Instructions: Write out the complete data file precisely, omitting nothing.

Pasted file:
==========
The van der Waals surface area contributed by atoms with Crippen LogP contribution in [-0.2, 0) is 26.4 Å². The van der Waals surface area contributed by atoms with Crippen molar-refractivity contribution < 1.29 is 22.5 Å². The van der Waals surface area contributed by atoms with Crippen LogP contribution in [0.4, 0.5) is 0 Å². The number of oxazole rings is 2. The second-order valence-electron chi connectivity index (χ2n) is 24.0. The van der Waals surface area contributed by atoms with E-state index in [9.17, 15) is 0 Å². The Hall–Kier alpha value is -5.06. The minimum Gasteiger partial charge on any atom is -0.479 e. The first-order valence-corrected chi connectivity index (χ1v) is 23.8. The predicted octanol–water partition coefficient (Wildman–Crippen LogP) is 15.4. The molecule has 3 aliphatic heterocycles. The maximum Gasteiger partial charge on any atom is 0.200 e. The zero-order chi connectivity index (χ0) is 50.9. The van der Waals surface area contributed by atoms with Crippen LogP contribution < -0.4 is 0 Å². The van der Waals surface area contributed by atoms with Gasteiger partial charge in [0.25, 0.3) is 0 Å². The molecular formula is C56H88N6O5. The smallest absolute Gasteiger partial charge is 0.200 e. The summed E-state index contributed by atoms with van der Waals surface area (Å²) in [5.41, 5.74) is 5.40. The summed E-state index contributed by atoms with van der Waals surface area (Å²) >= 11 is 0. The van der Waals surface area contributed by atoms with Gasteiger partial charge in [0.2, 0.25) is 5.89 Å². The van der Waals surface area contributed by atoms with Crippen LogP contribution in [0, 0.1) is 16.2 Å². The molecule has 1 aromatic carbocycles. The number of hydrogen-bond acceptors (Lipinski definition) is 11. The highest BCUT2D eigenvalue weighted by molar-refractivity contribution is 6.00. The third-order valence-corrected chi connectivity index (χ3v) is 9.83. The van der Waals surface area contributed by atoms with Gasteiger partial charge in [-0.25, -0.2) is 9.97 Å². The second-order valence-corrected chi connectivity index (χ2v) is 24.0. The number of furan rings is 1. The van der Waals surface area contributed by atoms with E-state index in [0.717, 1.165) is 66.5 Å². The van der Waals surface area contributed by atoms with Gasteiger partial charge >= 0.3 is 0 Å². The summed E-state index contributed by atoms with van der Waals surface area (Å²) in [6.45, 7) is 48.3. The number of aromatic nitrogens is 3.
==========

The van der Waals surface area contributed by atoms with Crippen LogP contribution in [-0.2, 0) is 26.4 Å². The van der Waals surface area contributed by atoms with Crippen molar-refractivity contribution < 1.29 is 22.5 Å². The van der Waals surface area contributed by atoms with Crippen LogP contribution in [0.4, 0.5) is 0 Å². The number of oxazole rings is 2. The second-order valence-electron chi connectivity index (χ2n) is 24.0. The van der Waals surface area contributed by atoms with E-state index in [9.17, 15) is 0 Å². The Hall–Kier alpha value is -5.06. The minimum Gasteiger partial charge on any atom is -0.479 e. The first-order valence-corrected chi connectivity index (χ1v) is 23.8. The predicted octanol–water partition coefficient (Wildman–Crippen LogP) is 15.4. The molecule has 3 aliphatic heterocycles. The maximum Gasteiger partial charge on any atom is 0.200 e. The zero-order chi connectivity index (χ0) is 50.9. The van der Waals surface area contributed by atoms with Crippen LogP contribution < -0.4 is 0 Å². The van der Waals surface area contributed by atoms with Gasteiger partial charge in [0.25, 0.3) is 0 Å². The molecular formula is C56H88N6O5. The smallest absolute Gasteiger partial charge is 0.200 e. The summed E-state index contributed by atoms with van der Waals surface area (Å²) in [5.41, 5.74) is 5.40. The summed E-state index contributed by atoms with van der Waals surface area (Å²) >= 11 is 0. The van der Waals surface area contributed by atoms with Gasteiger partial charge in [0.2, 0.25) is 5.89 Å². The van der Waals surface area contributed by atoms with Crippen LogP contribution in [0, 0.1) is 16.2 Å². The molecule has 1 aromatic carbocycles. The number of hydrogen-bond acceptors (Lipinski definition) is 11. The highest BCUT2D eigenvalue weighted by molar-refractivity contribution is 6.00. The third-order valence-corrected chi connectivity index (χ3v) is 9.83. The van der Waals surface area contributed by atoms with Gasteiger partial charge in [-0.25, -0.2) is 9.97 Å². The second-order valence-corrected chi connectivity index (χ2v) is 24.0. The number of furan rings is 1. The van der Waals surface area contributed by atoms with E-state index in [0.717, 1.165) is 66.5 Å². The van der Waals surface area contributed by atoms with Gasteiger partial charge >= 0.3 is 0 Å². The summed E-state index contributed by atoms with van der Waals surface area (Å²) in [6.45, 7) is 48.3. The number of aromatic nitrogens is 3.